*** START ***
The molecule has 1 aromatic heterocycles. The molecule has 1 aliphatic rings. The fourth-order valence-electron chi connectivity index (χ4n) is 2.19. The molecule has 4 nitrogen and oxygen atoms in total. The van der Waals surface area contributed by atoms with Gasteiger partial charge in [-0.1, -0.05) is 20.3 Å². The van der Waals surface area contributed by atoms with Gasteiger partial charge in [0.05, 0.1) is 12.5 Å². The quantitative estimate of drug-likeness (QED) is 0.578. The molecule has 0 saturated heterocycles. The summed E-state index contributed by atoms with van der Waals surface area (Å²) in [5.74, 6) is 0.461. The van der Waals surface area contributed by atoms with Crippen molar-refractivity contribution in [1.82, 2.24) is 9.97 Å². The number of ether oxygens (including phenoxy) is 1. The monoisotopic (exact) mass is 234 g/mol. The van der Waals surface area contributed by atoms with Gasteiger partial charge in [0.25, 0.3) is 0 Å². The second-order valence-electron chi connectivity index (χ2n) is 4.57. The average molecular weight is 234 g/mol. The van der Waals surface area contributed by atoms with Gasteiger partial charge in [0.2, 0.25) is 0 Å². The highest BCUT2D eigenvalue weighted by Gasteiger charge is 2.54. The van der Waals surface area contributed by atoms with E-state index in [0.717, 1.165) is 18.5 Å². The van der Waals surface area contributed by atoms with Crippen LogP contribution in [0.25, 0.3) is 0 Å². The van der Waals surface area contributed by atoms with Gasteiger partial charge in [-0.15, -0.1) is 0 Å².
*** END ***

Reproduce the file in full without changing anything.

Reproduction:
The molecule has 1 aromatic heterocycles. The molecule has 1 aliphatic rings. The fourth-order valence-electron chi connectivity index (χ4n) is 2.19. The molecule has 4 nitrogen and oxygen atoms in total. The van der Waals surface area contributed by atoms with Gasteiger partial charge in [-0.1, -0.05) is 20.3 Å². The van der Waals surface area contributed by atoms with Gasteiger partial charge in [0.05, 0.1) is 12.5 Å². The quantitative estimate of drug-likeness (QED) is 0.578. The molecule has 0 saturated heterocycles. The summed E-state index contributed by atoms with van der Waals surface area (Å²) in [5.74, 6) is 0.461. The van der Waals surface area contributed by atoms with Crippen molar-refractivity contribution in [1.82, 2.24) is 9.97 Å². The number of ether oxygens (including phenoxy) is 1. The monoisotopic (exact) mass is 234 g/mol. The van der Waals surface area contributed by atoms with Gasteiger partial charge in [0.25, 0.3) is 0 Å². The second-order valence-electron chi connectivity index (χ2n) is 4.57. The average molecular weight is 234 g/mol. The van der Waals surface area contributed by atoms with Gasteiger partial charge in [0.2, 0.25) is 0 Å². The highest BCUT2D eigenvalue weighted by Gasteiger charge is 2.54. The van der Waals surface area contributed by atoms with E-state index in [0.717, 1.165) is 18.5 Å². The van der Waals surface area contributed by atoms with Crippen LogP contribution in [0.25, 0.3) is 0 Å². The van der Waals surface area contributed by atoms with Gasteiger partial charge in [-0.15, -0.1) is 0 Å².